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The most popular St. Nicholas legend tells of a very poor man who was the father of three young women. He did not have money to give them for dowries so they were unable to marry. Women who could not marry often turned to a life of sin to earn a living. One night, St. Nicholas came by their house and secretly left gifts for the girls so they could properly marry. Some accounts tell of him throwing the gifts through the window where they landed in the stockings hanging by the fire to dry. From this came the tradition of giving secret gifts on the eve of St Nicholas (December 6).

The centuries following would find Nicholas becoming the patron saint of merchants, sailors, bakers, travelers and children, as well as of countries such as Greece and Russia. Being the patron saint of sailors and travelers explains how his stories spread around the world. In paintings and sculptures, Nicholas was portrayed as an orthodox priest, with priestly cap and a short, brown beard.

Over the centuries, St. Nicholas’ characteristics became melded with pagan winter superstitions. The Viking god Odin added a great many of his traits to what became Santa Claus. The Vikings believed Odin “in the guise of his December character came to earth dressed in a hooded cloak, to sit and listen to his people and see if they [were] contented or not. It was said that he carried a satchel full of bounty which he distributed to the needy or worthy. He was portrayed as a Sage with long white beard and hair.”9 Nicholas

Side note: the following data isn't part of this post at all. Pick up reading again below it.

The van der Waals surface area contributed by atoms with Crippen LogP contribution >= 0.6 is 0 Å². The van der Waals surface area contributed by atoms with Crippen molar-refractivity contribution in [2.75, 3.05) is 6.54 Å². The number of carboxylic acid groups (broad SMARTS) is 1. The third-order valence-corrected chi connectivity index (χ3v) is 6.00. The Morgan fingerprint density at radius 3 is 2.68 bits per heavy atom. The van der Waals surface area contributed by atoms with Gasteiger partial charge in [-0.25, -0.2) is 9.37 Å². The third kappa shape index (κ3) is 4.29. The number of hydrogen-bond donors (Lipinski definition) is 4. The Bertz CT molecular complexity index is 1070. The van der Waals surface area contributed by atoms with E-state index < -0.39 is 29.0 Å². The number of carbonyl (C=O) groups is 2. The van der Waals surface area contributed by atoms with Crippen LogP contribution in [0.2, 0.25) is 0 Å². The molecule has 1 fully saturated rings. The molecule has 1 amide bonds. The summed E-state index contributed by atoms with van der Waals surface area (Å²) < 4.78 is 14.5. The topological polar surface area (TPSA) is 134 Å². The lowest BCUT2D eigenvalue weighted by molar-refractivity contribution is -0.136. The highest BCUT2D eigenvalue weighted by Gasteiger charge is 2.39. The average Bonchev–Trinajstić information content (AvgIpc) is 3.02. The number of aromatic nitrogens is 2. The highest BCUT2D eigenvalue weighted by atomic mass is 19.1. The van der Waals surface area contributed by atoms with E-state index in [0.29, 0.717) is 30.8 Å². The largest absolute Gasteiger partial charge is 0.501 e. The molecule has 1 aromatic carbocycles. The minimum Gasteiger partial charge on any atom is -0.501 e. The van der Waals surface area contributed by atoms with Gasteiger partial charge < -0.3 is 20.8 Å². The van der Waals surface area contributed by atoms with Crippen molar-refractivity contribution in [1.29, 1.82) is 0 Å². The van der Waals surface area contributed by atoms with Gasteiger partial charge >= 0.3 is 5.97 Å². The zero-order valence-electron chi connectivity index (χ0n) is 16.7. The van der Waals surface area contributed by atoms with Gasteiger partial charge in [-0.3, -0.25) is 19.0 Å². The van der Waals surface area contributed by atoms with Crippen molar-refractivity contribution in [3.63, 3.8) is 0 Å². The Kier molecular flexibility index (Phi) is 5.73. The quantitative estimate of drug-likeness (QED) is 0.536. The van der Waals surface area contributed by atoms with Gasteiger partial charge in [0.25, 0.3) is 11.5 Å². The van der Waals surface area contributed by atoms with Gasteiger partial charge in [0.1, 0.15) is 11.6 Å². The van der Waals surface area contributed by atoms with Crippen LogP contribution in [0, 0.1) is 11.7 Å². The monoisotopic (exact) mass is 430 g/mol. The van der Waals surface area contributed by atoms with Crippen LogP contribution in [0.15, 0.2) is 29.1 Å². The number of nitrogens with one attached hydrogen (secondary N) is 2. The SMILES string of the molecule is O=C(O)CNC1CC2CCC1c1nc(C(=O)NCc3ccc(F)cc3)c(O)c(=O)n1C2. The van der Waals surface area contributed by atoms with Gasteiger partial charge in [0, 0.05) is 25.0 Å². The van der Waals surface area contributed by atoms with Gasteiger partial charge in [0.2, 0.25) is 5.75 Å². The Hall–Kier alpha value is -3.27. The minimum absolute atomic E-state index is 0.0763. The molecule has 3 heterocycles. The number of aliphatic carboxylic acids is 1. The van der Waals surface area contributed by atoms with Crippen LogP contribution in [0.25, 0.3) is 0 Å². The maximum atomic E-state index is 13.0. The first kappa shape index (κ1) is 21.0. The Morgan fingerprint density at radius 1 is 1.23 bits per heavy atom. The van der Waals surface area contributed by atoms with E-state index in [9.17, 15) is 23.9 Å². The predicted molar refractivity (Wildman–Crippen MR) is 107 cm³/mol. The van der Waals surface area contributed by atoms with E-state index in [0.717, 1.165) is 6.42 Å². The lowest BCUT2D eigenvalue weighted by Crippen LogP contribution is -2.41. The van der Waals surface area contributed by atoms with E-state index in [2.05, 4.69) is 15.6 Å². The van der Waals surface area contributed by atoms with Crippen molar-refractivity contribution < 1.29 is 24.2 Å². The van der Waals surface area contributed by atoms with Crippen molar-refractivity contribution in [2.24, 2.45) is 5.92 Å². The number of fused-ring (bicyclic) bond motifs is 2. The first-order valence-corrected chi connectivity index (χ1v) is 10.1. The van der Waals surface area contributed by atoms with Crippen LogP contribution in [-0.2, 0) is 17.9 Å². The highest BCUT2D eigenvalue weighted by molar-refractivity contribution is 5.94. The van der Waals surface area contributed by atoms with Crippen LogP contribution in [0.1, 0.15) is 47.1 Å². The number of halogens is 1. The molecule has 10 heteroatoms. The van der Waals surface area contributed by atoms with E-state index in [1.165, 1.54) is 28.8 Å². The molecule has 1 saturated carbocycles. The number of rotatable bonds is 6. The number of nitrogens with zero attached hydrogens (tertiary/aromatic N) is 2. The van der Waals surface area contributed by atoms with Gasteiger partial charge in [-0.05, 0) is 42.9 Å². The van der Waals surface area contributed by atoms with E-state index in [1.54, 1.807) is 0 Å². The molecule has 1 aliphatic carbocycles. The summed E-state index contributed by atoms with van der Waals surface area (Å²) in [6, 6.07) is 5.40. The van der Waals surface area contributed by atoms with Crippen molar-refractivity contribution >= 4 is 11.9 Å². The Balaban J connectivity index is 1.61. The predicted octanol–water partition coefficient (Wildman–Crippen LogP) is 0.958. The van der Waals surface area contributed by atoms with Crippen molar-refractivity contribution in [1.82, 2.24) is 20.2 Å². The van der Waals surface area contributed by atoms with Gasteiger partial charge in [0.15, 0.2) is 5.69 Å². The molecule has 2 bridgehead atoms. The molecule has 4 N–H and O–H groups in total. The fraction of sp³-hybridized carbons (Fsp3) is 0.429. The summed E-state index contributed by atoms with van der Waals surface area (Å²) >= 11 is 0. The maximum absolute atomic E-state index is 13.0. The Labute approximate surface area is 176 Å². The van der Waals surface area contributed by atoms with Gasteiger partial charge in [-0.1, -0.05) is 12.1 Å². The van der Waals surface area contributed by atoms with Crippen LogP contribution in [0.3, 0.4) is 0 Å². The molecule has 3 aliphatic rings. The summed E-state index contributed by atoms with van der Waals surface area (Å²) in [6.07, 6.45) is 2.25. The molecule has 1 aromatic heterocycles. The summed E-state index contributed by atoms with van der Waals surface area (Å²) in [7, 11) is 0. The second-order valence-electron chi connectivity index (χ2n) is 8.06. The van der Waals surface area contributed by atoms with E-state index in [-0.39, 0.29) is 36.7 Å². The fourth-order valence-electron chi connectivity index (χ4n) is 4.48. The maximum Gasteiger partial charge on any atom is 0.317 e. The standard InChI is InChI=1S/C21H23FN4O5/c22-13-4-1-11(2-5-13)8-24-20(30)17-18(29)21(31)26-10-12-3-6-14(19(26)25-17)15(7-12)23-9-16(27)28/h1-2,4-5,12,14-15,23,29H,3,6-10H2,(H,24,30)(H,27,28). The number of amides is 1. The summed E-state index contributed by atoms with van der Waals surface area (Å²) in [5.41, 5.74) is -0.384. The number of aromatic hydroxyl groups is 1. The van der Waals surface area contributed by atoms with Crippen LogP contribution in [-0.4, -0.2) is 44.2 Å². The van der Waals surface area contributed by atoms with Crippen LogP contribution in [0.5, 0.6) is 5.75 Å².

was also melded with Father Frost, who rode in a sleigh pulled by reindeer. Distortions continue to this day, with the story of St. Nicholas being almost fully corrupted. The modern day Santa Claus is a fat, jolly old man (some accounts read “elf”) with a long white beard and red suit who drives a sleigh pulled by reindeer around the world giving gifts to all good children. These practices have absolutely no significance to the worship of Jesus or His birth.

III. EPIPHANY

This holiday celebrates the revelation of Jesus to the wise men. This is an early sign that the message of salvation would not be for the Jews only but also for the Gentiles. Epiphany is celebrated on January 6th, the twelfth day after Christmas.

IV. PRE-LENTEN SEASON

“The period between Epiphany and Lent, which contains three Sundays known simply by Latin numbers; namely, Septuagesima (70), Sexagesima (60), and Quinquagesima (50), each of which is designated according to the approximate number of days by which it precedes Easter. The number indicated, in each case, is derived, not exactly, but according to the decade of days in which the Sunday falls. Quadragesima (40) is the name of the first Sunday which falls within the forty-day Lenten period.”10

 
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